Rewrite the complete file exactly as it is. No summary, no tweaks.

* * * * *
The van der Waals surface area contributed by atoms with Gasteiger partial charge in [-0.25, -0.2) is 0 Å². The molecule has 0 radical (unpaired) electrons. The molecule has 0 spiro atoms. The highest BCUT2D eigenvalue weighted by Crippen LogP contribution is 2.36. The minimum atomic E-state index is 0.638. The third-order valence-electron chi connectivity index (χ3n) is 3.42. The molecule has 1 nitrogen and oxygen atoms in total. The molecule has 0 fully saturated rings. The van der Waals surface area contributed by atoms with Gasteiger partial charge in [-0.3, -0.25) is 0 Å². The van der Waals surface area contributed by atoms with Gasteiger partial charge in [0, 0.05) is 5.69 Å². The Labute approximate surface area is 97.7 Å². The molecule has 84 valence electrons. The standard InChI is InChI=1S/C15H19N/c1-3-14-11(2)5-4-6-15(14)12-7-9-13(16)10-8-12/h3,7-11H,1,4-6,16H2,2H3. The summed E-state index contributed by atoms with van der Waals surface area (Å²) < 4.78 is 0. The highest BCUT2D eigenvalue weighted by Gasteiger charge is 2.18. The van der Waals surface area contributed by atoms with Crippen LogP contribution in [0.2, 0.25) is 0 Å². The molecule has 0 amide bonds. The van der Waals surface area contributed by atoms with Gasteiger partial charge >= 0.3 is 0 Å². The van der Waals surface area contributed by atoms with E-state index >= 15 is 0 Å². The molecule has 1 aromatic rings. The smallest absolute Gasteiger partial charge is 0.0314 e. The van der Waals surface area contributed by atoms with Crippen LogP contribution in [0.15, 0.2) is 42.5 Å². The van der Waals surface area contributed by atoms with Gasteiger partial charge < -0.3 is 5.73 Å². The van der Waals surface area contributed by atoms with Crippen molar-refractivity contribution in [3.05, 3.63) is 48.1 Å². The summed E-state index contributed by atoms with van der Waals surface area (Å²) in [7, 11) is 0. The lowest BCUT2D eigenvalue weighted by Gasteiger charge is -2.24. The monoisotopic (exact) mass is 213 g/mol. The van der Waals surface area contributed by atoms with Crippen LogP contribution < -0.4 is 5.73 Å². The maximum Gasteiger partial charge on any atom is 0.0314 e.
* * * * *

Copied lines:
The van der Waals surface area contributed by atoms with Gasteiger partial charge in [-0.25, -0.2) is 0 Å². The molecule has 0 radical (unpaired) electrons. The molecule has 0 spiro atoms. The highest BCUT2D eigenvalue weighted by Crippen LogP contribution is 2.36. The minimum atomic E-state index is 0.638. The third-order valence-electron chi connectivity index (χ3n) is 3.42. The molecule has 1 nitrogen and oxygen atoms in total. The molecule has 0 fully saturated rings. The van der Waals surface area contributed by atoms with Gasteiger partial charge in [-0.3, -0.25) is 0 Å². The van der Waals surface area contributed by atoms with Gasteiger partial charge in [0, 0.05) is 5.69 Å². The Labute approximate surface area is 97.7 Å². The molecule has 84 valence electrons. The standard InChI is InChI=1S/C15H19N/c1-3-14-11(2)5-4-6-15(14)12-7-9-13(16)10-8-12/h3,7-11H,1,4-6,16H2,2H3. The summed E-state index contributed by atoms with van der Waals surface area (Å²) < 4.78 is 0. The highest BCUT2D eigenvalue weighted by Gasteiger charge is 2.18. The van der Waals surface area contributed by atoms with Crippen LogP contribution in [0.2, 0.25) is 0 Å². The molecule has 0 amide bonds. The van der Waals surface area contributed by atoms with Gasteiger partial charge >= 0.3 is 0 Å². The van der Waals surface area contributed by atoms with E-state index >= 15 is 0 Å². The molecule has 1 aromatic rings. The smallest absolute Gasteiger partial charge is 0.0314 e. The van der Waals surface area contributed by atoms with Crippen LogP contribution in [0.15, 0.2) is 42.5 Å². The van der Waals surface area contributed by atoms with Gasteiger partial charge < -0.3 is 5.73 Å². The van der Waals surface area contributed by atoms with Crippen molar-refractivity contribution in [3.05, 3.63) is 48.1 Å². The summed E-state index contributed by atoms with van der Waals surface area (Å²) in [7, 11) is 0. The lowest BCUT2D eigenvalue weighted by Gasteiger charge is -2.24. The monoisotopic (exact) mass is 213 g/mol. The van der Waals surface area contributed by atoms with Crippen LogP contribution < -0.4 is 5.73 Å². The maximum Gasteiger partial charge on any atom is 0.0314 e.